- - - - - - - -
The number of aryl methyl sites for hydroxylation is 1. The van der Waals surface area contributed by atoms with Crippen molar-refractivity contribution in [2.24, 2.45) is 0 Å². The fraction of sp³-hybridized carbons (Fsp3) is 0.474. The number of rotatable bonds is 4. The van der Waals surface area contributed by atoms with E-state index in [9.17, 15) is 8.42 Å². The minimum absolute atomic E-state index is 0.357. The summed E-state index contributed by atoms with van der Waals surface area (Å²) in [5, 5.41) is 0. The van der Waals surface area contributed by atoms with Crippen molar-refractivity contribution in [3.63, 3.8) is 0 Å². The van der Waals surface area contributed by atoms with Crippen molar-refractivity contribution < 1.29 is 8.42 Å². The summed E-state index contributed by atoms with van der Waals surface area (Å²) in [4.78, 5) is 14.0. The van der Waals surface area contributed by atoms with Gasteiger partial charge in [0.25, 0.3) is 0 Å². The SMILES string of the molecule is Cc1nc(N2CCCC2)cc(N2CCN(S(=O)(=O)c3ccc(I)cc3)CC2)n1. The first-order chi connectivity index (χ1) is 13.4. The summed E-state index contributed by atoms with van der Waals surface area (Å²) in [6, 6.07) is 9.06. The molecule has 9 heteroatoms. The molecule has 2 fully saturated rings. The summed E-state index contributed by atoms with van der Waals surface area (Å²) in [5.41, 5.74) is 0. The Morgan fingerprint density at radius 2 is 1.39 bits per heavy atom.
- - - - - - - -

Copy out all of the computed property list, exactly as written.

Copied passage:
The number of aryl methyl sites for hydroxylation is 1. The van der Waals surface area contributed by atoms with Crippen molar-refractivity contribution in [2.24, 2.45) is 0 Å². The fraction of sp³-hybridized carbons (Fsp3) is 0.474. The number of rotatable bonds is 4. The van der Waals surface area contributed by atoms with E-state index in [9.17, 15) is 8.42 Å². The minimum absolute atomic E-state index is 0.357. The summed E-state index contributed by atoms with van der Waals surface area (Å²) in [5, 5.41) is 0. The van der Waals surface area contributed by atoms with Crippen molar-refractivity contribution in [3.63, 3.8) is 0 Å². The van der Waals surface area contributed by atoms with Crippen molar-refractivity contribution < 1.29 is 8.42 Å². The summed E-state index contributed by atoms with van der Waals surface area (Å²) in [4.78, 5) is 14.0. The van der Waals surface area contributed by atoms with Gasteiger partial charge in [0.25, 0.3) is 0 Å². The SMILES string of the molecule is Cc1nc(N2CCCC2)cc(N2CCN(S(=O)(=O)c3ccc(I)cc3)CC2)n1. The first-order chi connectivity index (χ1) is 13.4. The summed E-state index contributed by atoms with van der Waals surface area (Å²) in [6, 6.07) is 9.06. The molecule has 9 heteroatoms. The molecule has 2 fully saturated rings. The summed E-state index contributed by atoms with van der Waals surface area (Å²) in [5.41, 5.74) is 0. The Morgan fingerprint density at radius 2 is 1.39 bits per heavy atom.